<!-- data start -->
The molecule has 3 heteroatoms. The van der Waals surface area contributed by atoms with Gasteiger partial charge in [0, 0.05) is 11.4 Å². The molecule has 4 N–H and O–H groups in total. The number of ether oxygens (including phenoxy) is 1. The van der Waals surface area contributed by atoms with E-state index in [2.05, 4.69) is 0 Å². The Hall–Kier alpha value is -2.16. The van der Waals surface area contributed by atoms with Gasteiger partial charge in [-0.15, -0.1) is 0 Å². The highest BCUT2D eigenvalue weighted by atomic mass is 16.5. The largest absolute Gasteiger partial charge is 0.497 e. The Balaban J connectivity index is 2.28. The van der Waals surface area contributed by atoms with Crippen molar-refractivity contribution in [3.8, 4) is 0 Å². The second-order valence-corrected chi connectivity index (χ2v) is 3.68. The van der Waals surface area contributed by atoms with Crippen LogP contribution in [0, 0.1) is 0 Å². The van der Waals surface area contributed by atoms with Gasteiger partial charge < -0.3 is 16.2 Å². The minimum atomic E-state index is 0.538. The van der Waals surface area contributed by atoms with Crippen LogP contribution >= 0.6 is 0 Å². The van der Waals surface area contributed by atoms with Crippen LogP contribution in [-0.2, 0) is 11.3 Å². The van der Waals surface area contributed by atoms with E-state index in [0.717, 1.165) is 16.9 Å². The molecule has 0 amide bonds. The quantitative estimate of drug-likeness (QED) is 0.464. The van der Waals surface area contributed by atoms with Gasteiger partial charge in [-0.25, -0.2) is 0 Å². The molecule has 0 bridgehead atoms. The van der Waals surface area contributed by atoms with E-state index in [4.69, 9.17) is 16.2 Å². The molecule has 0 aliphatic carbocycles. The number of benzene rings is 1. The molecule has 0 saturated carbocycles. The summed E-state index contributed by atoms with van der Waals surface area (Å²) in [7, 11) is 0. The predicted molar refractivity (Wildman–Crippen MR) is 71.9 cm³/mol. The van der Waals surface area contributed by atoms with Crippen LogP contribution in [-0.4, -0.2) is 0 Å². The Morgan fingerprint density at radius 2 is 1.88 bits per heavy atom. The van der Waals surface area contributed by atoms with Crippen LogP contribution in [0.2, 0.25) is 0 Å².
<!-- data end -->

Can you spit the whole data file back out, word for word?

The molecule has 3 heteroatoms. The van der Waals surface area contributed by atoms with Gasteiger partial charge in [0, 0.05) is 11.4 Å². The molecule has 4 N–H and O–H groups in total. The number of ether oxygens (including phenoxy) is 1. The van der Waals surface area contributed by atoms with E-state index in [2.05, 4.69) is 0 Å². The Hall–Kier alpha value is -2.16. The van der Waals surface area contributed by atoms with Gasteiger partial charge in [-0.15, -0.1) is 0 Å². The highest BCUT2D eigenvalue weighted by atomic mass is 16.5. The largest absolute Gasteiger partial charge is 0.497 e. The Balaban J connectivity index is 2.28. The van der Waals surface area contributed by atoms with Crippen molar-refractivity contribution in [3.8, 4) is 0 Å². The second-order valence-corrected chi connectivity index (χ2v) is 3.68. The van der Waals surface area contributed by atoms with Crippen LogP contribution in [0, 0.1) is 0 Å². The van der Waals surface area contributed by atoms with Gasteiger partial charge < -0.3 is 16.2 Å². The minimum atomic E-state index is 0.538. The van der Waals surface area contributed by atoms with Crippen LogP contribution >= 0.6 is 0 Å². The van der Waals surface area contributed by atoms with Crippen LogP contribution in [-0.2, 0) is 11.3 Å². The van der Waals surface area contributed by atoms with E-state index in [0.717, 1.165) is 16.9 Å². The molecule has 0 amide bonds. The quantitative estimate of drug-likeness (QED) is 0.464. The van der Waals surface area contributed by atoms with Gasteiger partial charge in [-0.25, -0.2) is 0 Å². The molecule has 0 bridgehead atoms. The van der Waals surface area contributed by atoms with E-state index in [4.69, 9.17) is 16.2 Å². The molecule has 0 aliphatic carbocycles. The number of benzene rings is 1. The molecule has 0 saturated carbocycles. The summed E-state index contributed by atoms with van der Waals surface area (Å²) in [7, 11) is 0. The predicted molar refractivity (Wildman–Crippen MR) is 71.9 cm³/mol. The van der Waals surface area contributed by atoms with Crippen LogP contribution in [-0.4, -0.2) is 0 Å². The Morgan fingerprint density at radius 2 is 1.88 bits per heavy atom. The van der Waals surface area contributed by atoms with Crippen LogP contribution in [0.2, 0.25) is 0 Å².